Terry Thompson, Surrey, BC, CYBF Mentor, tesh@shaw.ca

Managing Corporate Culture article series

In my last article, Creating a compelling vision and related values, I described the key aspects of drafting vision and missions statements and corporate values. How you communicate these items effectively to your managers and the rest of your employees becomes as important as the words themselves.

The golden rule of effective communication is:

Not just delivering the message but also ensuring that it the receiver understands it in the way that the sender intended it to be.  Further, with respect to the vision and values, the CEO should be front and centre.

Some universal guidelines regarding corporate communication of any kind are as follows:

  1. Receive input from your key managers regarding the content of the message.
  2. Confirm that their understanding of the intent and content of the message is the same as yours. A common communication mistake is the sender assumes that by merely presenting the message the receiver will understand it in exactly the same way as the sender does. This rarely happens so it is imperative that you have your key managers describe to you their understanding of the message. You can then identify where the differences are, correct them, and minimize these differences when you communicate the message to all of your employees. For critical messages, it is useful to pick some non-management personnel and go through the same exercise with them prior to releasing the communication.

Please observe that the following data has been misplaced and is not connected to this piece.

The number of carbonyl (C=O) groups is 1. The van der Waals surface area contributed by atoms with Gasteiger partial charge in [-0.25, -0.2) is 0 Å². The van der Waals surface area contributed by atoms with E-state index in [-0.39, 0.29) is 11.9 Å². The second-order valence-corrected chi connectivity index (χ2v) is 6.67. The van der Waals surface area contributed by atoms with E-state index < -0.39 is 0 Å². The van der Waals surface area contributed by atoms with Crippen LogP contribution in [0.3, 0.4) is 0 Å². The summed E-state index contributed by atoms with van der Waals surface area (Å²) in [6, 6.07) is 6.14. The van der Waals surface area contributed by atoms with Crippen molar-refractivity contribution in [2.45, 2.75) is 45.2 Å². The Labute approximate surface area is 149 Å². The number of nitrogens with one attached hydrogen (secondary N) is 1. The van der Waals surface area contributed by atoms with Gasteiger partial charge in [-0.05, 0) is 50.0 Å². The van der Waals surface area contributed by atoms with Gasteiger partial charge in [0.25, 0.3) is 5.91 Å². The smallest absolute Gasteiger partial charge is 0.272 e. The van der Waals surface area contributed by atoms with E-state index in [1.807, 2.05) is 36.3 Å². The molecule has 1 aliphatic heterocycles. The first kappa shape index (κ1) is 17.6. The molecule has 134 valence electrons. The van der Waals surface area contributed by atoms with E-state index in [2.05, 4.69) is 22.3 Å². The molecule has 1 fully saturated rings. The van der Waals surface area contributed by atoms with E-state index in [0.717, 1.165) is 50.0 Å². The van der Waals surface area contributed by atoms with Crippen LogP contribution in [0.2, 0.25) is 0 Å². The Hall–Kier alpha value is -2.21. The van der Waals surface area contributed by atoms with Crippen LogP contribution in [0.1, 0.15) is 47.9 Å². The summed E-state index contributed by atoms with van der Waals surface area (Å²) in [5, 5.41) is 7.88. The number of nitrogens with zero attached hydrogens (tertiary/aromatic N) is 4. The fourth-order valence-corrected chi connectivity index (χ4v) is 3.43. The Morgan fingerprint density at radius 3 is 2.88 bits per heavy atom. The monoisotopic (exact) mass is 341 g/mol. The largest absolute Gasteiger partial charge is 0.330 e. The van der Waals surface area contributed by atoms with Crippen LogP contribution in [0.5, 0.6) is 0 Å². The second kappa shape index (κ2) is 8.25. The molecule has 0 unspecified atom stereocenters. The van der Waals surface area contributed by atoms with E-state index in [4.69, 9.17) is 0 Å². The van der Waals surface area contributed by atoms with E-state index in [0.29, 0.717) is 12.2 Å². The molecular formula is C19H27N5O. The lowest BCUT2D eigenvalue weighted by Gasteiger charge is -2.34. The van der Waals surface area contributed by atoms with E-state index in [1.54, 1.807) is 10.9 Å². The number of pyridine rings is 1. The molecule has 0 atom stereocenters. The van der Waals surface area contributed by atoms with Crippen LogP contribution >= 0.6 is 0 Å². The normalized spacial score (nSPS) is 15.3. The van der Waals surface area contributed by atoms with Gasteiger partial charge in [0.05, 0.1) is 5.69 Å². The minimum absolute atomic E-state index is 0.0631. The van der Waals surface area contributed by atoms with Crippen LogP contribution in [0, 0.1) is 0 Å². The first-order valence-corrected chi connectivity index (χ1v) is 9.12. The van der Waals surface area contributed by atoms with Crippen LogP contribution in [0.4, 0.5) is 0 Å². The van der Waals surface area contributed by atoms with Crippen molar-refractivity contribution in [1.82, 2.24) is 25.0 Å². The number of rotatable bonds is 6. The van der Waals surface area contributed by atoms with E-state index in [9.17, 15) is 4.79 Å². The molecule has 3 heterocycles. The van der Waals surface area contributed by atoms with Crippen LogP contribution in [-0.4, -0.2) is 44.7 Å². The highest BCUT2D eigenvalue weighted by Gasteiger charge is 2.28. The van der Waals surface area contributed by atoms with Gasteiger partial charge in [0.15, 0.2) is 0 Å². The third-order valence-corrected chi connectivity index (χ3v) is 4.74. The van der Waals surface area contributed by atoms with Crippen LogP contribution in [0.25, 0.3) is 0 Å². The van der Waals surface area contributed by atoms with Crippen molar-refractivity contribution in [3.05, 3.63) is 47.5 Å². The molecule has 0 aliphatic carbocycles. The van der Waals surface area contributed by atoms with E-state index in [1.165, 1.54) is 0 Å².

3. It is imperative that your managers/supervisors are on the same page as you regarding the objectives, content and understanding of any message. As mentioned in an earlier article if your managers do not eat, breathe and believe the company’s key initiatives (and messages) the messages will not be successful.
  4. Determine how best to communicate to all employees – i.e. which people should deliver the message, where and when. This will, to a great extent, be dictated by the geographic and organizational structure of your company. Ensure that anyone delivering key communication is properly coached and prepared and you have confidence that they will do it properly. Proper corporate communication is a priority to building culture – most managers need improvement and help when communicating key corporate information.
  5. After the message is communicated, have managers check with a sample of non-management employees to ensure the message was properly understood.

In my company we used our marketing person to help draft corporate communication. We also prepared PowerPoint slides to facilitate the managers’ presentations and observed their presentations in order to provide feedback on how to improve.

Should have any questions or feedback regarding the content of this article please email me (Terry Thompson) at tesh@shaw.ca

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